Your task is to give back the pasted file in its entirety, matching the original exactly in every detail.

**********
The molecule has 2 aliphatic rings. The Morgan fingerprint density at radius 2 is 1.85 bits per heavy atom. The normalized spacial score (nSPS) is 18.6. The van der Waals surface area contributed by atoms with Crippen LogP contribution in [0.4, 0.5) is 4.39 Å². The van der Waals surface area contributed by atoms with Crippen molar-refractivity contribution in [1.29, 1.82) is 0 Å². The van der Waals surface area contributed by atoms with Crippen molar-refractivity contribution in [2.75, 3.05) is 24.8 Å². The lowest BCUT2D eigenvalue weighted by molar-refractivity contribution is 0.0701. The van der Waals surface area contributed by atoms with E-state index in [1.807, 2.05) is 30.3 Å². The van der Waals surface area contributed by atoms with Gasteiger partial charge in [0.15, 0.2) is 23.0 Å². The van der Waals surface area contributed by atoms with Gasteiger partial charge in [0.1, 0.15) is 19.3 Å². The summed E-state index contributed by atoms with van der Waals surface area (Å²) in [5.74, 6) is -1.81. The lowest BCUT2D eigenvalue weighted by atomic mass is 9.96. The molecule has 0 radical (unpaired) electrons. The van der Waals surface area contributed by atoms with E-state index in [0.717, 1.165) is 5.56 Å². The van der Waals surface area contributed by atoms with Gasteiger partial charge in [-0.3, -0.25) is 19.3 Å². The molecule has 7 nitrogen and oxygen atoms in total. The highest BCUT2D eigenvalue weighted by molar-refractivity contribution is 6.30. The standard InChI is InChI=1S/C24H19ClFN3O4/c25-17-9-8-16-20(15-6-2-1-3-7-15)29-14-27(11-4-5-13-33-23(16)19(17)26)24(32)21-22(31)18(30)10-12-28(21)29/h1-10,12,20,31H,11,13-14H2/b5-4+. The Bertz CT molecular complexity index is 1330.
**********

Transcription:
The molecule has 2 aliphatic rings. The Morgan fingerprint density at radius 2 is 1.85 bits per heavy atom. The normalized spacial score (nSPS) is 18.6. The van der Waals surface area contributed by atoms with Crippen LogP contribution in [0.4, 0.5) is 4.39 Å². The van der Waals surface area contributed by atoms with Crippen molar-refractivity contribution in [1.29, 1.82) is 0 Å². The van der Waals surface area contributed by atoms with Crippen molar-refractivity contribution in [2.75, 3.05) is 24.8 Å². The lowest BCUT2D eigenvalue weighted by molar-refractivity contribution is 0.0701. The van der Waals surface area contributed by atoms with E-state index in [1.807, 2.05) is 30.3 Å². The van der Waals surface area contributed by atoms with Gasteiger partial charge in [0.15, 0.2) is 23.0 Å². The van der Waals surface area contributed by atoms with Gasteiger partial charge in [0.1, 0.15) is 19.3 Å². The summed E-state index contributed by atoms with van der Waals surface area (Å²) in [5.74, 6) is -1.81. The lowest BCUT2D eigenvalue weighted by atomic mass is 9.96. The molecule has 0 radical (unpaired) electrons. The van der Waals surface area contributed by atoms with E-state index in [0.717, 1.165) is 5.56 Å². The van der Waals surface area contributed by atoms with Gasteiger partial charge in [-0.3, -0.25) is 19.3 Å². The molecule has 7 nitrogen and oxygen atoms in total. The highest BCUT2D eigenvalue weighted by molar-refractivity contribution is 6.30. The standard InChI is InChI=1S/C24H19ClFN3O4/c25-17-9-8-16-20(15-6-2-1-3-7-15)29-14-27(11-4-5-13-33-23(16)19(17)26)24(32)21-22(31)18(30)10-12-28(21)29/h1-10,12,20,31H,11,13-14H2/b5-4+. The Bertz CT molecular complexity index is 1330.